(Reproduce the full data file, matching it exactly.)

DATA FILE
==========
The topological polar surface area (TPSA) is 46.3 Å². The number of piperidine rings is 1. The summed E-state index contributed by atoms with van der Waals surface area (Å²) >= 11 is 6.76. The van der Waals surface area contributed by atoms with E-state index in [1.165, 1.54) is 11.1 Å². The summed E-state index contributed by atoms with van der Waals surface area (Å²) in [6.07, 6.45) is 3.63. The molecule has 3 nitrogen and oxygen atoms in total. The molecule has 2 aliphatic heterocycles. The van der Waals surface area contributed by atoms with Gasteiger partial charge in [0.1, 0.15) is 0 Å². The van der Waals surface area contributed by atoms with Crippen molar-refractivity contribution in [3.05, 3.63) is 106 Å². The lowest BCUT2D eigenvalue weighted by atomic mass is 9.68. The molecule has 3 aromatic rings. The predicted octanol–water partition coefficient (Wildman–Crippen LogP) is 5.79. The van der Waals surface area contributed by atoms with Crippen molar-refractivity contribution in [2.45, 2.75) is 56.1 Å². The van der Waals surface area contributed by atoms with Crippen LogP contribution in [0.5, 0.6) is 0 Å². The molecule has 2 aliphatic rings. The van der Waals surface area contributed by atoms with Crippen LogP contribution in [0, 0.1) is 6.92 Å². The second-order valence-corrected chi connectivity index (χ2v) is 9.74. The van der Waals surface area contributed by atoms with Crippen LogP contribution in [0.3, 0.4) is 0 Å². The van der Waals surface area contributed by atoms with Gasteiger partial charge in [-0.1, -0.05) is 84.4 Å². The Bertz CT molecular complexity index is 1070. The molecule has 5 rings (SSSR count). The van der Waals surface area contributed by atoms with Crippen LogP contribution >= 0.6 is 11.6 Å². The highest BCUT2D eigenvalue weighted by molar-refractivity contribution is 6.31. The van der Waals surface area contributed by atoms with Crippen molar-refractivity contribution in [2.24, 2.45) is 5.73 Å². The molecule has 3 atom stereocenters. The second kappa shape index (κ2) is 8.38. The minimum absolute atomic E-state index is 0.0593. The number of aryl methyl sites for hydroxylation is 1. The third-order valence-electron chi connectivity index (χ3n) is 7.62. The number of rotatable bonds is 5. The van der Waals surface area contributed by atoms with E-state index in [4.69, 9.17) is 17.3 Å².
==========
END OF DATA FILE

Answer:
The topological polar surface area (TPSA) is 46.3 Å². The number of piperidine rings is 1. The summed E-state index contributed by atoms with van der Waals surface area (Å²) >= 11 is 6.76. The van der Waals surface area contributed by atoms with E-state index in [1.165, 1.54) is 11.1 Å². The summed E-state index contributed by atoms with van der Waals surface area (Å²) in [6.07, 6.45) is 3.63. The molecule has 3 nitrogen and oxygen atoms in total. The molecule has 2 aliphatic heterocycles. The van der Waals surface area contributed by atoms with Gasteiger partial charge in [0.1, 0.15) is 0 Å². The van der Waals surface area contributed by atoms with Crippen molar-refractivity contribution in [3.05, 3.63) is 106 Å². The lowest BCUT2D eigenvalue weighted by atomic mass is 9.68. The molecule has 3 aromatic rings. The predicted octanol–water partition coefficient (Wildman–Crippen LogP) is 5.79. The van der Waals surface area contributed by atoms with Crippen molar-refractivity contribution in [2.45, 2.75) is 56.1 Å². The van der Waals surface area contributed by atoms with Crippen LogP contribution in [0.5, 0.6) is 0 Å². The molecule has 2 aliphatic rings. The van der Waals surface area contributed by atoms with Crippen LogP contribution in [0, 0.1) is 6.92 Å². The second-order valence-corrected chi connectivity index (χ2v) is 9.74. The van der Waals surface area contributed by atoms with Crippen LogP contribution in [0.3, 0.4) is 0 Å². The van der Waals surface area contributed by atoms with Gasteiger partial charge in [-0.1, -0.05) is 84.4 Å². The Bertz CT molecular complexity index is 1070. The molecule has 5 rings (SSSR count). The van der Waals surface area contributed by atoms with Crippen LogP contribution >= 0.6 is 11.6 Å². The highest BCUT2D eigenvalue weighted by molar-refractivity contribution is 6.31. The van der Waals surface area contributed by atoms with Crippen molar-refractivity contribution in [2.24, 2.45) is 5.73 Å². The molecule has 3 atom stereocenters. The second kappa shape index (κ2) is 8.38. The minimum absolute atomic E-state index is 0.0593. The number of aryl methyl sites for hydroxylation is 1. The third-order valence-electron chi connectivity index (χ3n) is 7.62. The number of rotatable bonds is 5. The van der Waals surface area contributed by atoms with E-state index in [4.69, 9.17) is 17.3 Å².